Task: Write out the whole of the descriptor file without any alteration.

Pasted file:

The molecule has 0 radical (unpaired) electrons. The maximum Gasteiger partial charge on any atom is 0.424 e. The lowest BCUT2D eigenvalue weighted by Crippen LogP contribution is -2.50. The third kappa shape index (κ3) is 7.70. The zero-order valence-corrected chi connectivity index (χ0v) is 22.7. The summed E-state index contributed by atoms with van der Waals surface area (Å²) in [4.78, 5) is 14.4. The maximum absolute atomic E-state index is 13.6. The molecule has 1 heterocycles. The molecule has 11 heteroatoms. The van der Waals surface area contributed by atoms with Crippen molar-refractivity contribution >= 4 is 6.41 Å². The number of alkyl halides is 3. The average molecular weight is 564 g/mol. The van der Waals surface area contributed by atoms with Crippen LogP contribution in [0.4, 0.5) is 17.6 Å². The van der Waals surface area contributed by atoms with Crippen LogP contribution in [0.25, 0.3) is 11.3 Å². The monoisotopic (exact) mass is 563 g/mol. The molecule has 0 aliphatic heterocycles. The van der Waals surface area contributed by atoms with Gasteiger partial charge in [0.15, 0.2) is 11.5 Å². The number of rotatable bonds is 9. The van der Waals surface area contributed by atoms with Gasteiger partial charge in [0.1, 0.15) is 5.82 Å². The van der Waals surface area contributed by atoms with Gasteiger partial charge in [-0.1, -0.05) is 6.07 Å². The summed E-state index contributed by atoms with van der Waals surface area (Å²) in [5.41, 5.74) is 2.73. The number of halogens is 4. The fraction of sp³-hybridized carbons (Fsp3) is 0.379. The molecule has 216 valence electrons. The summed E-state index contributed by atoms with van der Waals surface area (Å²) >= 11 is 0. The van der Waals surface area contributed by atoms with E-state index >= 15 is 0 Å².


The molecule has 0 radical (unpaired) electrons. The maximum Gasteiger partial charge on any atom is 0.424 e. The lowest BCUT2D eigenvalue weighted by Crippen LogP contribution is -2.50. The third kappa shape index (κ3) is 7.70. The zero-order valence-corrected chi connectivity index (χ0v) is 22.7. The summed E-state index contributed by atoms with van der Waals surface area (Å²) in [4.78, 5) is 14.4. The maximum absolute atomic E-state index is 13.6. The molecule has 1 heterocycles. The molecule has 11 heteroatoms. The van der Waals surface area contributed by atoms with Crippen molar-refractivity contribution >= 4 is 6.41 Å². The number of alkyl halides is 3. The average molecular weight is 564 g/mol. The van der Waals surface area contributed by atoms with Crippen LogP contribution in [0.4, 0.5) is 17.6 Å². The van der Waals surface area contributed by atoms with Crippen LogP contribution in [0.25, 0.3) is 11.3 Å². The monoisotopic (exact) mass is 563 g/mol. The molecule has 0 aliphatic heterocycles. The van der Waals surface area contributed by atoms with Gasteiger partial charge in [0.15, 0.2) is 11.5 Å². The number of rotatable bonds is 9. The van der Waals surface area contributed by atoms with Gasteiger partial charge in [0.1, 0.15) is 5.82 Å². The van der Waals surface area contributed by atoms with Gasteiger partial charge in [-0.1, -0.05) is 6.07 Å². The summed E-state index contributed by atoms with van der Waals surface area (Å²) in [5.41, 5.74) is 2.73. The number of halogens is 4. The fraction of sp³-hybridized carbons (Fsp3) is 0.379. The molecule has 216 valence electrons. The summed E-state index contributed by atoms with van der Waals surface area (Å²) >= 11 is 0. The van der Waals surface area contributed by atoms with E-state index >= 15 is 0 Å².